The Story Behind the Nursery Rhyme: Bingo

The Story Behind the Nursery Rhyme: Bingo

Bingo the Dog

Bingo is the dog (not the farmer)
Is Bingo the farmer or the dog? It’s a genuine question. On the internet. Here’s how we’d answer it. The first line of the rhyme is:

There was a farmer had a dog,
And Bingo was his name-o.

Now, if there was an extra comma, like this:

There was a farmer, who had a dog,
And Bingo was his name-o,
then we’d possibly agree that the farmer was called Bingo.

The Original words to Bingo

It began as a drinking song
Experts think the tune is Scottish - like Soundbops! It was first written down in 1780 by an actor called William Swords. It was originally a drinking song, and we think drinkers would take a glug of their lemonade at the end of each verse.
Over time, it became a nursery rhyme and a counting game. Singers spell out B-I-N-G-O in the first verse, and replace the letters one by one with a clap as the song goes on.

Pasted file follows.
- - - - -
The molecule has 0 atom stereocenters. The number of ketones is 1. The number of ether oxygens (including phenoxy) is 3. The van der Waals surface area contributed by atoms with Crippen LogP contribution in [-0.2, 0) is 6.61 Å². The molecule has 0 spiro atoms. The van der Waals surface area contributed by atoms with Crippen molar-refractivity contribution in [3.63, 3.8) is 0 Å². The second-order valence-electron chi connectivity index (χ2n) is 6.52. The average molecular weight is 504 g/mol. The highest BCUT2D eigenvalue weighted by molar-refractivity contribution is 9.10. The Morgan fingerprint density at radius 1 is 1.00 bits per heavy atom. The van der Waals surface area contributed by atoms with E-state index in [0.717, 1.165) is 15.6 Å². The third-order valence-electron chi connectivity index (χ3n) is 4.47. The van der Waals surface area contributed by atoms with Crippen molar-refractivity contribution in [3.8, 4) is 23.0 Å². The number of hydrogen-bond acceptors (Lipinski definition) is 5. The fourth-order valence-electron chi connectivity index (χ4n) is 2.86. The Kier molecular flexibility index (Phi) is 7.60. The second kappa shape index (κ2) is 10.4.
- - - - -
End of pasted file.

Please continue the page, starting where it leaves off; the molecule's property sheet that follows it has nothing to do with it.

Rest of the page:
The Ingoldsby Legends

Leap o’er the stile
There was a Victorian comic writer (and clergyman) called Richard Barham. He wrote funny stories and poems for a magazine, and eventually put them all together in a book called The Ingoldsby Legends in 1840.

He wrote about a jackdaw who steals a Cardinal’s ring, and gave a recipe for salad, and wrote a pretend-old version of Bingo called A Franklyn’s Dogge. We call this a parody.

It is so convincing that many people still believe it was a Medieval poem.

Q. What’s a dog’s favourite instrument?
A. A trom-bone